/ Letter 'ą' and 'ę' pronounciation before 'z', 's', 'ś', 'ź', 'ż
Will THIS Polish article help as it comes to numbers? It has a pretty helpful set of the most basic examples and it's hard for me to find anything similar in English at the moment..
As Wlodzimierz mentioned, it always depends on the
(different rules for the 1, 2, 3-4, 5-10, 11-40, 50-90, 100-400 and 500-900 groups of numbers),
2. noun's gender
3. and the grammatical case
A good table of the numbers 1-10 for all grammatical cases is HERE: grzegorj.w.interia.pl/gram/pl/liczeb02.html - it's in Polish again (sorry), but table itself is kinda easy to depict and it has examples for all the basic genders: męskoosobowy
(pani), nijaki osobowy/żywotny
(dziecko), nijaki nieosobowy/nieżywotny
The simple example Wlodzimierz has started is in Mianownik
and would go like:
(I chose pani=lady and pan=gentleman)
Jedna pani (Polka) szła / Jeden pan szedł / Jedno dziecko szło.
Dwie panie (Polki) szły / Dwaj panowie szli OR Dwóch panów szło [yes, that second form is acceptable] / Dwoje dzieci szło.
Trzy panie (Polki) szły / Trzej panowie szli OR Trzech panów szło / Troje dzieci szło.
Cztery panie (Polki) szły / Czterej panowie szli OR Czterech panów szło / Czworo dzieci szło.
Then it goes easier with the numbers 5-10, at least as it comes to the verb:
Pięć (sześć, ..., dziewięć, dziesięć) pań (Polek) szło / Pięciu (sześciu, ..., dziewięciu, dziesięciu) panów szło / Pięcioro (sześcioro, ..., dziewięcioro, dziesięcioro) dzieci szło.
Aaaand another gem for people who know at least a bit of Polish language: "Liczebnik polski" where you can type a number, choose the gender & grammatical case - and you'll get the right form of the cardinal number.
Leading instructions, tutorials, words język, często should be pronounced jeųzyk and czeųsto, but I often heard on TV and real conversation jenzyk and czensto, so... how should I pronounce?
Well, the simple answer is: you should always pronounce "ą" and "ę" correctly:)
Saying "jenzyk", "czensto" or cutting it at the end of a word like in: "sie", "cie", "pójde", "zrobie" (instead of "się", "cię", "pójdę", "zrobię") etc. is ALWAYS a form of dialect or regionalizm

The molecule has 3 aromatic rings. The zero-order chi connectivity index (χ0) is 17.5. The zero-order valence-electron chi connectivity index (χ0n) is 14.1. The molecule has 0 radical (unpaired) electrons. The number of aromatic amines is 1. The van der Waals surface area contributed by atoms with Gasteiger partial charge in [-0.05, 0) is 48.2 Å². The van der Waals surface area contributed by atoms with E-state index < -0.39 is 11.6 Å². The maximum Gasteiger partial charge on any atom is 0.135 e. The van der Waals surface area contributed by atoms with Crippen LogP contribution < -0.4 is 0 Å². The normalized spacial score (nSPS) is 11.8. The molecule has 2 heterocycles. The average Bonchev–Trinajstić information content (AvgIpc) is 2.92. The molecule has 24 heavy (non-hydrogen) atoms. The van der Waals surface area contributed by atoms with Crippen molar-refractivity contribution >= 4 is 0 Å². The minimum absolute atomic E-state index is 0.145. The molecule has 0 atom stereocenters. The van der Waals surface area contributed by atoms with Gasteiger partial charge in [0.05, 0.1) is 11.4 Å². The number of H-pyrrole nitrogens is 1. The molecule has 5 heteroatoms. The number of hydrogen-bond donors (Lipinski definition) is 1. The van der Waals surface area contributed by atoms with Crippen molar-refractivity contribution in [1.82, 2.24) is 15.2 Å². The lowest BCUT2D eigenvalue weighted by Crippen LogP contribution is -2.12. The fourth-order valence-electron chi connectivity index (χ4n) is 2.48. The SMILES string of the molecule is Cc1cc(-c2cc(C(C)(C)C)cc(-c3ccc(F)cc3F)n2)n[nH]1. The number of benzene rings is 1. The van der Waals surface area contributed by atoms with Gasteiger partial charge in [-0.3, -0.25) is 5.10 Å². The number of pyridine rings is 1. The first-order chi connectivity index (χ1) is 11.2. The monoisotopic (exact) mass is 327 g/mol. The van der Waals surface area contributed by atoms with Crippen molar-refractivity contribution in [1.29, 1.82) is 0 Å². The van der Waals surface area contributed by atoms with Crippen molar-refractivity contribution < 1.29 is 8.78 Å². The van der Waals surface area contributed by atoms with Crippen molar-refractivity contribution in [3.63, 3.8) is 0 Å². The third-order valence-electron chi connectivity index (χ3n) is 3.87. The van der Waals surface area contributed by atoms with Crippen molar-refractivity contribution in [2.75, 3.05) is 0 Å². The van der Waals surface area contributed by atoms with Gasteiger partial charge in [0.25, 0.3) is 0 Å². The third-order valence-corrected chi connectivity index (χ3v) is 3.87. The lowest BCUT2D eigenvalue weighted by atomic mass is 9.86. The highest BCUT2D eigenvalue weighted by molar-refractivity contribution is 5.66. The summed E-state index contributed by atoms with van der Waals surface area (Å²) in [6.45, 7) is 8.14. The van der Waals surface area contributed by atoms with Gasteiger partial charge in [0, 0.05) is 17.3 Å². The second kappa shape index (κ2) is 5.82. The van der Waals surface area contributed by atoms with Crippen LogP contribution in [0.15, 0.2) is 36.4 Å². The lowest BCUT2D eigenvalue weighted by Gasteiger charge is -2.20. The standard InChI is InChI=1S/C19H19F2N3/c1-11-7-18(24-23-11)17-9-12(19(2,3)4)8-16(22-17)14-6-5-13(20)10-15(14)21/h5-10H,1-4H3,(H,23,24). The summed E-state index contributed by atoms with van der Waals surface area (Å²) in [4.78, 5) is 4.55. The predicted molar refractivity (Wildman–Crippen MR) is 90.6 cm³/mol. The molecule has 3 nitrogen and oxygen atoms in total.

and if a TV presenter says so, it just shows his/her region of origin (or, according to some *cough* mean people, their "peasant background" which is a terrible misinformation in most of the cases) and a possibility
of him/her being just a social climber who didn't attend the (theoretically necessary) diction training;) That's, sadly, the harsh truth.
You don't want to learn a dialect - you want to learn a "clear" Polish language. As Wlodzimierz wrote, once you'd start making mistakes, they become a habit, very hard to get rid of.
First, learn how to pronounce "ą" and "ę" correctly, just like for example Polish people are learning how to pronounce "ð" sound as in "the":) Don't worry too much because Polish people themselves are often simplyfying/cutting the sound of "ą" and "ę", but again: you don't want to learn a dialect or "street language" as the basics.
As I wrote here before, you have to be careful - "ą" and "ę" are rather soft and not too long (e.g. shouldn't resemble French too much) - overexpressing them resulted in calling "ą-ę" (or "ę-ą") a person who is overly snobby/pretentious;) "On/ona jest taka ą-ę" = He/she is so snobbish, unnatural, I cant stand him/her.
Girl in this short video has rather a correct pronunciation and tells about the basic kinds of numerals in Polish: